5. Removing the minimum threshold of INR 10,000/- for TDS and clarification on taxability relating to online gaming provided.

6.  Not treating conversion of gold into electronic gold receipt and vice versa as capital gain

7. Reducing the TDS rate from 30 per cent to 20 per cent on taxable portion of EPF withdrawal in non-PAN cases

8. Taxation on income from Market Linked Debentures

9. Extension of period of tax benefits to funds relocating to IFSC, GIFT City till 31.03.2025

10 Decriminalisation under section 276A of the Income Tax Act

11.Personal Income Tax:

a. Basic exemption limit has been hiked to Rs.3 lakh from Rs 2.5 currently under the new income tax regime in Budget 2023. Further, the income tax slabs in the new tax regime has been changed. According to the announcement, 5 income tax slabs will be there in FY 2023-24, from 6 income tax slabs currently. A rebate under Section 87A has been enhanced under the new tax regime; from the current income level of Rs.5 lakh to Rs.7 lakh. Thus, individuals opting for the new income tax regime and having an income up to Rs.7 lakh will not pay any taxes.

The income tax slabs under the new income tax regime will now be as follows:

Income tax slabs under new tax regime Income tax rates under new tax regime
Rs 0 to Rs 3 lakh 0%
Rs 3 lakh to 6 lakh 5%
Rs 6 lakh to 9 lakh 10%
Rs 9 lakh to Rs 12 lakh 15%
Rs 12 lakh to Rs 15 lakh 20%
Above Rs 15 lakh 30%

The new tax regime for Individual and HUF, introduced by the Finance Act 2020, is now proposed to be the default regime.

b. Reduction of the highest surcharge rate from 37 per cent to 25 per cent in the new tax regime. This would result in reduction of the maximum tax rate to 39 per cent.

c. The limit of INR 3 lakh for tax exemption on leave encashment on retirement of non-government salaried employees was last fixed in the year 2002, when the highest basic pay in the government was INR 30,000/- pm. In line with the increase in government salaries, limit has been increased to INR 25 lakh.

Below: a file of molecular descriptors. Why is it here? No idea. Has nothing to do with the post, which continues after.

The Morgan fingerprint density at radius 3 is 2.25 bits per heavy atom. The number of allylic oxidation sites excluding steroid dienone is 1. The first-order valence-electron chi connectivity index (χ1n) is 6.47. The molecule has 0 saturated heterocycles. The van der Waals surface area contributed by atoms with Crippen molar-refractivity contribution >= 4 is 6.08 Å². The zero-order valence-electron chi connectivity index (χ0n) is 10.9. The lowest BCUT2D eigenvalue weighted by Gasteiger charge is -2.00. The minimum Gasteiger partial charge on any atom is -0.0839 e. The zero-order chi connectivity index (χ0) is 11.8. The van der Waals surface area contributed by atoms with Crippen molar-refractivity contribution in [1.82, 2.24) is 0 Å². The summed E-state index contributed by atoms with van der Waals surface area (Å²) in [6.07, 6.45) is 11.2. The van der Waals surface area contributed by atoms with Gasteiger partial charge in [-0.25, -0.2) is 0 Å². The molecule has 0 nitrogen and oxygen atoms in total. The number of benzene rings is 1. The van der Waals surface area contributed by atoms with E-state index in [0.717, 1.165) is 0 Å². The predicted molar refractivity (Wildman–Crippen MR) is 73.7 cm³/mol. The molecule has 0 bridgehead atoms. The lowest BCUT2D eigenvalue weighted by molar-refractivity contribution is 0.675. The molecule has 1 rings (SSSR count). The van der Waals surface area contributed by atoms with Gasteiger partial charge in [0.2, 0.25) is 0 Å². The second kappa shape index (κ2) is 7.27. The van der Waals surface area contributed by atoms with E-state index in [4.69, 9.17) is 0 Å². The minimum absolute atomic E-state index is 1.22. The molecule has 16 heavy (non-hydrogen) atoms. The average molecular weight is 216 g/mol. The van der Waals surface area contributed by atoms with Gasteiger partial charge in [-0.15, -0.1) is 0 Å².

1.To promote value addition in manufacture of televisions, It is proposed to reduce the basic customs duty on parts of open cells of TV panels to 2.5 per cent

2. To rectify inversion of duty structure and encourage manufacturing of electric kitchen chimneys, the basic customs duty on electric kitchen chimney is being increased from 7.5 per cent to 15 per cent and that on heat coils for these is proposed to be reduced from 20 per cent to 15 per cent.

3. Basic customs duty is also being reduced on acid grade fluorspar from 5 per cent to 2.5 per cent to make the domestic fluorochemicals industry competitive

4. Further, the basic customs duty on crude glycerin for use in manufacture of epicholorhydrin is proposed to be reduced from 7.5 per cent to 2.5 per cent.

5. The concessional BCD of 2.5 per cent on copper scrap is also being continued to ensure the availability of raw materials for secondary copper producers who are mainly in the MSME sector.

6. The basic customs duty rate on compounded rubber is being increased from 10 per cent to 25 per cent or INR 30/kg whichever is lower’, at par with that on natural rubber other than latex, to curb circumvention of duty.

7. National Calamity Contingent Duty (NCCD) on specified cigarettes was last revised three years ago. This is proposed to be revised upwards by about 16 per cent.

For any query/assistance, contact KMG & Associates at cs.kmgassociates@gmail.com